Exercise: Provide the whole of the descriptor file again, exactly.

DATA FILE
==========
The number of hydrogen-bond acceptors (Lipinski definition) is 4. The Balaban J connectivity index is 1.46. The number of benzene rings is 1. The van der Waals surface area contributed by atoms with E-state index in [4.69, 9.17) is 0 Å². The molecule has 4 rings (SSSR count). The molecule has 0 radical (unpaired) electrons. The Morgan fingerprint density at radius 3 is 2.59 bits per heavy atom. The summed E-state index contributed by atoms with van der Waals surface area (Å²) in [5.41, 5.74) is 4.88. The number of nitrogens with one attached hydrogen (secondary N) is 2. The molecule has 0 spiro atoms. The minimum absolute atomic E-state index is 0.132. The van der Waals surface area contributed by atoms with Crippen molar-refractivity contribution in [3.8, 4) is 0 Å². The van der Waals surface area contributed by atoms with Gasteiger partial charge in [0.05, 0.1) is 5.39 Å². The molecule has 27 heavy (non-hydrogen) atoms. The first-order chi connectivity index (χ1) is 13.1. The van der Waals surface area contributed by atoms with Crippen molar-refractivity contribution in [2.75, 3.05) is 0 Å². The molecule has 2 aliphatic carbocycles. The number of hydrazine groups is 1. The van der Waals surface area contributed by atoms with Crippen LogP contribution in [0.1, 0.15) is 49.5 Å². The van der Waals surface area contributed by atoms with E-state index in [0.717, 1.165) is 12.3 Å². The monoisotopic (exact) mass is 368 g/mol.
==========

The number of hydrogen-bond acceptors (Lipinski definition) is 4. The Balaban J connectivity index is 1.46. The number of benzene rings is 1. The van der Waals surface area contributed by atoms with E-state index in [4.69, 9.17) is 0 Å². The molecule has 4 rings (SSSR count). The molecule has 0 radical (unpaired) electrons. The Morgan fingerprint density at radius 3 is 2.59 bits per heavy atom. The summed E-state index contributed by atoms with van der Waals surface area (Å²) in [5.41, 5.74) is 4.88. The number of nitrogens with one attached hydrogen (secondary N) is 2. The molecule has 0 spiro atoms. The minimum absolute atomic E-state index is 0.132. The van der Waals surface area contributed by atoms with Crippen molar-refractivity contribution in [3.8, 4) is 0 Å². The van der Waals surface area contributed by atoms with Gasteiger partial charge in [0.05, 0.1) is 5.39 Å². The molecule has 27 heavy (non-hydrogen) atoms. The first-order chi connectivity index (χ1) is 13.1. The van der Waals surface area contributed by atoms with Crippen molar-refractivity contribution in [2.75, 3.05) is 0 Å². The molecule has 2 aliphatic carbocycles. The number of hydrazine groups is 1. The van der Waals surface area contributed by atoms with Crippen LogP contribution in [0.1, 0.15) is 49.5 Å². The van der Waals surface area contributed by atoms with E-state index in [0.717, 1.165) is 12.3 Å². The monoisotopic (exact) mass is 368 g/mol.